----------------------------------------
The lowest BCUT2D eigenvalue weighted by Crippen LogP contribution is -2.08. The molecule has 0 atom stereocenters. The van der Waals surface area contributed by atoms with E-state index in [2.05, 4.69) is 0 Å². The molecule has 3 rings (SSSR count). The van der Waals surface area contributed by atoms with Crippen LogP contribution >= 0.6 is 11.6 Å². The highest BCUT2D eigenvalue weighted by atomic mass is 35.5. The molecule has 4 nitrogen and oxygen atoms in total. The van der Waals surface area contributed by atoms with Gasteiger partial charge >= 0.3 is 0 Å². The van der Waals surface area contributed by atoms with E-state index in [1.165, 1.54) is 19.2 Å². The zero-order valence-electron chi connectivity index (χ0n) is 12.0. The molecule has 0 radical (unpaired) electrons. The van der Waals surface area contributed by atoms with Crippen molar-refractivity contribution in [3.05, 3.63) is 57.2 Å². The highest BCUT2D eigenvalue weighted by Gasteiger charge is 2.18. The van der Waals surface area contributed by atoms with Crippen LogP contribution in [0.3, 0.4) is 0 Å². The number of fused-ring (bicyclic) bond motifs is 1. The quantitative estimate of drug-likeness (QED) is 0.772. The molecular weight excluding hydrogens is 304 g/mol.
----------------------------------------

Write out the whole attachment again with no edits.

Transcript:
The lowest BCUT2D eigenvalue weighted by Crippen LogP contribution is -2.08. The molecule has 0 atom stereocenters. The van der Waals surface area contributed by atoms with E-state index in [2.05, 4.69) is 0 Å². The molecule has 3 rings (SSSR count). The van der Waals surface area contributed by atoms with Crippen LogP contribution >= 0.6 is 11.6 Å². The highest BCUT2D eigenvalue weighted by atomic mass is 35.5. The molecule has 4 nitrogen and oxygen atoms in total. The van der Waals surface area contributed by atoms with Gasteiger partial charge >= 0.3 is 0 Å². The van der Waals surface area contributed by atoms with E-state index in [1.165, 1.54) is 19.2 Å². The zero-order valence-electron chi connectivity index (χ0n) is 12.0. The molecule has 0 radical (unpaired) electrons. The van der Waals surface area contributed by atoms with Crippen molar-refractivity contribution in [3.05, 3.63) is 57.2 Å². The highest BCUT2D eigenvalue weighted by Gasteiger charge is 2.18. The van der Waals surface area contributed by atoms with Crippen LogP contribution in [0.3, 0.4) is 0 Å². The number of fused-ring (bicyclic) bond motifs is 1. The quantitative estimate of drug-likeness (QED) is 0.772. The molecular weight excluding hydrogens is 304 g/mol.